The "On and Off Switch" of Compassion

A Genesis Church is one that serves as a continual presence in its community through the practice of compassion.

There are certain things in life that should be turned on and off. 

Let me name a few: a lamp, an alarm clock, a fan, a television, a cell phone, a vehicle.  All of these items come with a switch for turning it on and off.   Why do we have the option to turn it on and turn it off?  Because we only need it for certain times, in fact, having it on during times when we don’t need it can actually be harmful!

For example:

A lamp: Necessary when it’s dark out, but when the sun is out it’s hardly seen.

An alarm clock: Can you imagine an alarm clock that you couldn’t turn off! Beeping all day long! Just thinking about it might make you crazy.

A fan: Ahhh, a fan blowing in your face is AWESOME when it’s scorching outside, however a fan blowing in your face when it’s cold and rainy outside is cruel and unusual punishment.

A television: Thank goodness we can turn off the TV! Am I right?

A cell phone: We probably need to do a better job at turning off our cell phones, but at least we know there is a way to do it.  If we ever decide to do it. J

A vehicle: Can you imagine the amount of pollution in the air and money that it would take to keep a vehicle running all day?  

Turning things on and off is convenient and even necessary; however, I think that we have turned one of the most amazing characteristics of Jesus into a characteristic that the Church can “turn on and off when convenient.” Compassion.

The second characteristic of a Genesis church is one that serves as a continual presence in its community through the practice of compassion.   Continual presence means that our compassion is not turned on and off – it’s simply a part of who we are.

When Jesus was on earth, he showed us what being a continual presence of compassion in the community looked like.  In fact, doing a word study on “compassion”, I was pleasantly surprised to see that there was one word in particular that was exclusively used for the type of compassion that Jesus practiced – in Greek, it’s the word splanchnizomai.  This form of the word shows up 8 times in the 4 gospels, which, of course, are the books of the Bible that tell us the story of Jesus’ life.  Jesus’ life shows us how God’s characteristics are lived out in the flesh. 

Just using Matthew as our context, do you see what I see in these verses?

·      When [Jesus] saw the crowds, he had compassion for them… (Mt. 9:36)

·      …[Jesus] saw a great crowd; and he had compassion for them…(Mt. 14:14)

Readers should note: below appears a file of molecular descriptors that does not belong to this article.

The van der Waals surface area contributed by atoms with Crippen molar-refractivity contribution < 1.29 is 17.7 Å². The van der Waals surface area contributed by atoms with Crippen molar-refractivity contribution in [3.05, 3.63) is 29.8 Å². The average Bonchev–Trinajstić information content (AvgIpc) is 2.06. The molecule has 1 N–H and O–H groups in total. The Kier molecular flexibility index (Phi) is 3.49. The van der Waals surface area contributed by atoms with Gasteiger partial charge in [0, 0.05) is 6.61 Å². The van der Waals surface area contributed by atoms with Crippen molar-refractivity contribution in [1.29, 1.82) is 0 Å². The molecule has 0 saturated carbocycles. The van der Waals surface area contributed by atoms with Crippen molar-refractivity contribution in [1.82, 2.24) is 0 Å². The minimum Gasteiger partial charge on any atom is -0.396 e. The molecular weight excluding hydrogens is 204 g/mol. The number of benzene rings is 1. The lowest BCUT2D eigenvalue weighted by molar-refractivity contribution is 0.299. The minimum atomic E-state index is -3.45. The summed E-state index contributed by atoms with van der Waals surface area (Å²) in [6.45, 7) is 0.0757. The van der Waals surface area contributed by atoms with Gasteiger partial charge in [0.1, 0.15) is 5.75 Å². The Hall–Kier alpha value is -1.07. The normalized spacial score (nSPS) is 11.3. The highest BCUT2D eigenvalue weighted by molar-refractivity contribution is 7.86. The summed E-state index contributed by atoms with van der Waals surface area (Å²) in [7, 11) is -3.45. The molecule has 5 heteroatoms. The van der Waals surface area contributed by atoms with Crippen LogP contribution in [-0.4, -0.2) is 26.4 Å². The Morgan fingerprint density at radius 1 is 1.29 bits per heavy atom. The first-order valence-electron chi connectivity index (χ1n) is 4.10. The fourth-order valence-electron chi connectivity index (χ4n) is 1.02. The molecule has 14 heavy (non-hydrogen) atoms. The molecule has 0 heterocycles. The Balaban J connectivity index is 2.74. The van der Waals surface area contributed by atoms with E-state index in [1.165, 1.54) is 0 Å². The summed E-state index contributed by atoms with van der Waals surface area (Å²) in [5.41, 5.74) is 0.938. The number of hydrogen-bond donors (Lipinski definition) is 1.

·      …and [Jesus] said, “I have compassion for this crowd, because they have been with me now for three days… (Mt. 15:32)

·      Moved with compassion, Jesus touched their eyes… (Mt. 20:34)

He saw them, he was with them, he touched them. Jesus lived his life, surrounded by people that needed his compassion.

Compassion is typically displayed through acts of kindness and consideration towards those in any kind of difficulty or crisis.[1] And that’s how we know Jesus was compassionate, because he healed the sick, fed the hungry and set captives free through teaching the good news of the Kingdom of God.  

Compassion without action isn’t compassion at all.  And when a congregation isn’t moved to acts of kindness, they are essentially turning compassion “off”.  How does a congregation turn off compassion? When we pigeonhole it into a program or when compassion becomes a responsibility on our checklist of good Christianity.

I’m going to go out on a limb here (don’t worry, it’s pretty strong and safe) and say that most of Jesus’ contact with people was outside of the synagogue. He encountered them in their community.  To be a compassionate church, a congregation must be CONSISTENTLY IN ITS COMMUNITY.  To be able to see people the way that God sees them, we must be in daily contact with people that need Jesus’ kindness and consideration. 


I can hear you now – “DAILY contact?  That’s a lot to ask!” 


Yep, but that is when the congregation becomes a continual presence in its community.   I have a deep desire to hear the people in my community say, “I’m so glad that the Church of the Nazarene has a congregation in my neighborhood.  We are better because of them.”

So let’s just do away with entertaining the idea that compassion can be checked off our list every month, and get to work at being a continual presence.  Get to know your community in order to get involved in your community.  Find out the needs of your neighbors in order to meet the needs of your neighbors.   Be Jesus to people that need Jesus.


A Genesis Church is one that serves as a continual presence in its community through the practice of compassion.


-Emily Armstrong, missionary in the Church of the Nazarene



[1] Manser, M. H. (2009). Dictionary of Bible Themes: The Accessible and Comprehensive Tool for Topical Studies. London: Martin Manser.